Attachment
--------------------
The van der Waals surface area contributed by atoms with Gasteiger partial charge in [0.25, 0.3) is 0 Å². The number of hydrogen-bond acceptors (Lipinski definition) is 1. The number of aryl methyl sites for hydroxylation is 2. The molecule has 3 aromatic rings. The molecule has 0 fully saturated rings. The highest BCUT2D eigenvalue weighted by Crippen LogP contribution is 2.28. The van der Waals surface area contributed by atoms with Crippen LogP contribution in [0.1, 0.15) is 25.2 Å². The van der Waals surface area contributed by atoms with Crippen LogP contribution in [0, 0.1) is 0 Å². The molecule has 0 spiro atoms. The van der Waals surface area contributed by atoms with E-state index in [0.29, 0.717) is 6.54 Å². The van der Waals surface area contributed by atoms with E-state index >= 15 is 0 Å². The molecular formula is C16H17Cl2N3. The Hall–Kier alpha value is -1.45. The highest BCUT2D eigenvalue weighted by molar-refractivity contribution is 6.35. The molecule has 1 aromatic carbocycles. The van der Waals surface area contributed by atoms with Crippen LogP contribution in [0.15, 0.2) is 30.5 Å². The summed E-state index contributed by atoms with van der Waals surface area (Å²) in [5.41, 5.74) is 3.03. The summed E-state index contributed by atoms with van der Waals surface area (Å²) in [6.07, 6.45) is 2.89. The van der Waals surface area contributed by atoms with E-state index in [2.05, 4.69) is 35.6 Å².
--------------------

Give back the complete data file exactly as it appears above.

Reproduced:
The van der Waals surface area contributed by atoms with Gasteiger partial charge in [0.25, 0.3) is 0 Å². The number of hydrogen-bond acceptors (Lipinski definition) is 1. The number of aryl methyl sites for hydroxylation is 2. The molecule has 3 aromatic rings. The molecule has 0 fully saturated rings. The highest BCUT2D eigenvalue weighted by Crippen LogP contribution is 2.28. The van der Waals surface area contributed by atoms with Crippen LogP contribution in [0.1, 0.15) is 25.2 Å². The van der Waals surface area contributed by atoms with Crippen LogP contribution in [0, 0.1) is 0 Å². The molecule has 0 spiro atoms. The van der Waals surface area contributed by atoms with E-state index in [0.29, 0.717) is 6.54 Å². The van der Waals surface area contributed by atoms with E-state index >= 15 is 0 Å². The molecular formula is C16H17Cl2N3. The Hall–Kier alpha value is -1.45. The highest BCUT2D eigenvalue weighted by molar-refractivity contribution is 6.35. The molecule has 1 aromatic carbocycles. The van der Waals surface area contributed by atoms with Crippen LogP contribution in [0.15, 0.2) is 30.5 Å². The summed E-state index contributed by atoms with van der Waals surface area (Å²) in [5.41, 5.74) is 3.03. The summed E-state index contributed by atoms with van der Waals surface area (Å²) in [6.07, 6.45) is 2.89. The van der Waals surface area contributed by atoms with E-state index in [2.05, 4.69) is 35.6 Å².